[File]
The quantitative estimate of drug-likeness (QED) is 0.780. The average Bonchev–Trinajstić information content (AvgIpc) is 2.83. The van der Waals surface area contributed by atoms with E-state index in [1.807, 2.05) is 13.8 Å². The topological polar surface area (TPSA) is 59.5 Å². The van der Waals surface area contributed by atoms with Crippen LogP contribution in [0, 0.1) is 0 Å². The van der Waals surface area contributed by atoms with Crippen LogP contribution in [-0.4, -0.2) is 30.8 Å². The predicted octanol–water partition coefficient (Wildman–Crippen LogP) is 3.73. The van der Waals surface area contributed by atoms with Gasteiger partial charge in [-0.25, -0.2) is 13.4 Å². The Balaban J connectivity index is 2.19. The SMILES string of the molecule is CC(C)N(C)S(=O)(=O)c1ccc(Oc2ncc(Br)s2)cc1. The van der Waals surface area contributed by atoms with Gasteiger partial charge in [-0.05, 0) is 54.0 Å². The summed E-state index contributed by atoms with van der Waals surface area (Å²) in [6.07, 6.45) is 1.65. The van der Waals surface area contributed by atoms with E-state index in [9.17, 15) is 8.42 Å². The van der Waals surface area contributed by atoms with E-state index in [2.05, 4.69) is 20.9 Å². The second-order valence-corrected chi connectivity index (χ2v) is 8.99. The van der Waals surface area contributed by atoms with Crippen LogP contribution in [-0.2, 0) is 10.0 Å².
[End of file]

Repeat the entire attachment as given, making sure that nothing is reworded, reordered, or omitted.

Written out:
The quantitative estimate of drug-likeness (QED) is 0.780. The average Bonchev–Trinajstić information content (AvgIpc) is 2.83. The van der Waals surface area contributed by atoms with E-state index in [1.807, 2.05) is 13.8 Å². The topological polar surface area (TPSA) is 59.5 Å². The van der Waals surface area contributed by atoms with Crippen LogP contribution in [0, 0.1) is 0 Å². The van der Waals surface area contributed by atoms with Crippen LogP contribution in [-0.4, -0.2) is 30.8 Å². The predicted octanol–water partition coefficient (Wildman–Crippen LogP) is 3.73. The van der Waals surface area contributed by atoms with Gasteiger partial charge in [-0.25, -0.2) is 13.4 Å². The Balaban J connectivity index is 2.19. The SMILES string of the molecule is CC(C)N(C)S(=O)(=O)c1ccc(Oc2ncc(Br)s2)cc1. The van der Waals surface area contributed by atoms with Gasteiger partial charge in [-0.05, 0) is 54.0 Å². The summed E-state index contributed by atoms with van der Waals surface area (Å²) in [6.07, 6.45) is 1.65. The van der Waals surface area contributed by atoms with E-state index in [9.17, 15) is 8.42 Å². The van der Waals surface area contributed by atoms with E-state index in [2.05, 4.69) is 20.9 Å². The second-order valence-corrected chi connectivity index (χ2v) is 8.99. The van der Waals surface area contributed by atoms with Crippen LogP contribution in [-0.2, 0) is 10.0 Å².